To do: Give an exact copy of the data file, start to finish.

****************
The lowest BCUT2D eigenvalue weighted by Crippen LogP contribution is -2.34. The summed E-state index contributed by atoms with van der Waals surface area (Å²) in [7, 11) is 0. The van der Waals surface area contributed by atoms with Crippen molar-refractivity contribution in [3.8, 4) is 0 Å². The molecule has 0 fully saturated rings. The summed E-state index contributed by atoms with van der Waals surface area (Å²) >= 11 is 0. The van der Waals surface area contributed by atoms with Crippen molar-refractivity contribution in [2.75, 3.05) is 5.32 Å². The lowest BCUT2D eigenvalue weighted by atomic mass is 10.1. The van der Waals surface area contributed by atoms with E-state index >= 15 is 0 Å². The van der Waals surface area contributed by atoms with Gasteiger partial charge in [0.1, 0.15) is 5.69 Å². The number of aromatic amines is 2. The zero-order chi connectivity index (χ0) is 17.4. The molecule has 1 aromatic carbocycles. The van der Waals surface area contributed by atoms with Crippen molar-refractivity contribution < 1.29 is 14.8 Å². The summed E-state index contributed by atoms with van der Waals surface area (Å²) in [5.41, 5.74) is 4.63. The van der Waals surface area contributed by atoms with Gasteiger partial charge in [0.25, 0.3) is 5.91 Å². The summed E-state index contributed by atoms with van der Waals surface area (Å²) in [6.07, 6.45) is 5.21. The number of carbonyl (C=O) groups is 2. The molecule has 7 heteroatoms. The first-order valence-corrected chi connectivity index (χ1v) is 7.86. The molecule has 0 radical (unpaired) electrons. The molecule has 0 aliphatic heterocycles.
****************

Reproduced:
The lowest BCUT2D eigenvalue weighted by Crippen LogP contribution is -2.34. The summed E-state index contributed by atoms with van der Waals surface area (Å²) in [7, 11) is 0. The van der Waals surface area contributed by atoms with Crippen molar-refractivity contribution in [3.8, 4) is 0 Å². The molecule has 0 fully saturated rings. The summed E-state index contributed by atoms with van der Waals surface area (Å²) >= 11 is 0. The van der Waals surface area contributed by atoms with Crippen molar-refractivity contribution in [2.75, 3.05) is 5.32 Å². The lowest BCUT2D eigenvalue weighted by atomic mass is 10.1. The van der Waals surface area contributed by atoms with E-state index >= 15 is 0 Å². The van der Waals surface area contributed by atoms with Gasteiger partial charge in [0.1, 0.15) is 5.69 Å². The number of aromatic amines is 2. The zero-order chi connectivity index (χ0) is 17.4. The molecule has 1 aromatic carbocycles. The van der Waals surface area contributed by atoms with Crippen molar-refractivity contribution < 1.29 is 14.8 Å². The summed E-state index contributed by atoms with van der Waals surface area (Å²) in [5.41, 5.74) is 4.63. The van der Waals surface area contributed by atoms with Gasteiger partial charge in [0.25, 0.3) is 5.91 Å². The summed E-state index contributed by atoms with van der Waals surface area (Å²) in [6.07, 6.45) is 5.21. The number of carbonyl (C=O) groups is 2. The molecule has 7 heteroatoms. The first-order valence-corrected chi connectivity index (χ1v) is 7.86. The molecule has 0 radical (unpaired) electrons. The molecule has 0 aliphatic heterocycles.